Italian Debt Problems Take Markets by Surprise, Push Euro Lower


By: Barbara Zigah

In Asian trading today, the common currency fell to a new historic low against the safe haven Swiss Franc, and a 4-month low versus the U.S. Dollar as investors worry over contagion of peripheral debt. As reported at 12:59 p.m. (JST) in Tokyo, the Euro traded at 1.1660 Swiss Francs, a fresh record low before settling at 1.1690 Swiss Francs, still a 0.3% decline from the previous day. Against the greenback the Euro was trading at $1.3932, the lowest since mid-March before rebounding to $1.3962, a 0.5% drop. The Euro remains on the defensive even as finance ministers from the Eurozone met to discuss new measures aimed at solving the Eurozone’s debt problems.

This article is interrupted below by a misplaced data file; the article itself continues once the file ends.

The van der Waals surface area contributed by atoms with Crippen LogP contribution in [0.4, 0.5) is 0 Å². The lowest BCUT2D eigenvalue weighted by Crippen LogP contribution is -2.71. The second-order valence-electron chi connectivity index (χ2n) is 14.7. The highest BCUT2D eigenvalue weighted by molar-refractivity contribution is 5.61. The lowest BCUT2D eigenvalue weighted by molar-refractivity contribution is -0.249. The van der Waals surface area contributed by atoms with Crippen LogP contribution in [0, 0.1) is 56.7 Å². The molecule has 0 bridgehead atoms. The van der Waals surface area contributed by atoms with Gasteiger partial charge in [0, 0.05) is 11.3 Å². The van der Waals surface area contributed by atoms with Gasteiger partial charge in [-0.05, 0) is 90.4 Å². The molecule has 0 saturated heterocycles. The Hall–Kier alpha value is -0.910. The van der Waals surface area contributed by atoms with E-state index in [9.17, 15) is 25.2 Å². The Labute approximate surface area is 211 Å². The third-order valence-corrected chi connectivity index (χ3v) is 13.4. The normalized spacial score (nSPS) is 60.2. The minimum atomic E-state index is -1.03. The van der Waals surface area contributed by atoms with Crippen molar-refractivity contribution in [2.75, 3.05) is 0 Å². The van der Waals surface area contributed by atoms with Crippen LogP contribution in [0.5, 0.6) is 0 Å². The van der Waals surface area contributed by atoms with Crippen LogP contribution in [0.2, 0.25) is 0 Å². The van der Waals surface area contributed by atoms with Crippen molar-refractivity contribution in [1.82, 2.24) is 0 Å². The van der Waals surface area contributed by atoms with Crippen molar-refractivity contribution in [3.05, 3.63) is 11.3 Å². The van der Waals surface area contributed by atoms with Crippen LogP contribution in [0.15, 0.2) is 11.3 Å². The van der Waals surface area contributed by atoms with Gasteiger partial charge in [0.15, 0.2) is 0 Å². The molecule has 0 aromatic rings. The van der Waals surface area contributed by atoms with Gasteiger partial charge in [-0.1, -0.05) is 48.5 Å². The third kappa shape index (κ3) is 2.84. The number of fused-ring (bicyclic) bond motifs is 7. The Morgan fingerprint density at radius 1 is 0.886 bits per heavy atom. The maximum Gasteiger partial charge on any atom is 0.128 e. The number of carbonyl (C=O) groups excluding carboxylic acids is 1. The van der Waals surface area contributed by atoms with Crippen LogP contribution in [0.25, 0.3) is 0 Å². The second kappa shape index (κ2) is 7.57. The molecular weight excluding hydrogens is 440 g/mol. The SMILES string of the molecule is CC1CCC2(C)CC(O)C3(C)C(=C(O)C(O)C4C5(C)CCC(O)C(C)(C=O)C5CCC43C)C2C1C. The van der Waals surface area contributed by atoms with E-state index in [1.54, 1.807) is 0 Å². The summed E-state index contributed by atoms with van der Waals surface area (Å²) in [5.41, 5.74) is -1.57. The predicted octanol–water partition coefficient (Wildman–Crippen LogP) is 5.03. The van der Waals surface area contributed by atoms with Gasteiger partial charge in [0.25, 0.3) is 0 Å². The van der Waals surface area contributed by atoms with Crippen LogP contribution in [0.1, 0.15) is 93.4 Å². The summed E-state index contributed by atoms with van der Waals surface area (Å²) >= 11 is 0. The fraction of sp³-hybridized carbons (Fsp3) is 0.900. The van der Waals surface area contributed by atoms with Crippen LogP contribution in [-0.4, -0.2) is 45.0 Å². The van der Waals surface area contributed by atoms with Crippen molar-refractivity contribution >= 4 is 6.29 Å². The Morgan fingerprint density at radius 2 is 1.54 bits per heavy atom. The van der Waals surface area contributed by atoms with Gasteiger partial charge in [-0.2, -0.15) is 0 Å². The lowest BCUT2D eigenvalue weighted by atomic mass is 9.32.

The markets are particularly worried about contagion following the sell-off in the Italian bond auction with the spread between Italian bonds and German bunds widening steeply, by more than 300 basis points. One Forex strategist in Tokyo said that the Italian crisis took investors by surprise, expecting, if anything, that Greece’s problems would spread first to Spain.

Generalize weakness in the common currency helped to push the U.S. Dollar Index higher, to 76.370 .DXY, the highest since early April. The U.S. Dollar Index measures the greenback’s value against major currencies, which includes the Euro.

Barbara Zigah is a freelance journalist living in Ghana, who specializes in Forex-related content; her online work has appeared in the IB Times, NASDAQ, Benzinga, and Seeking Alpha.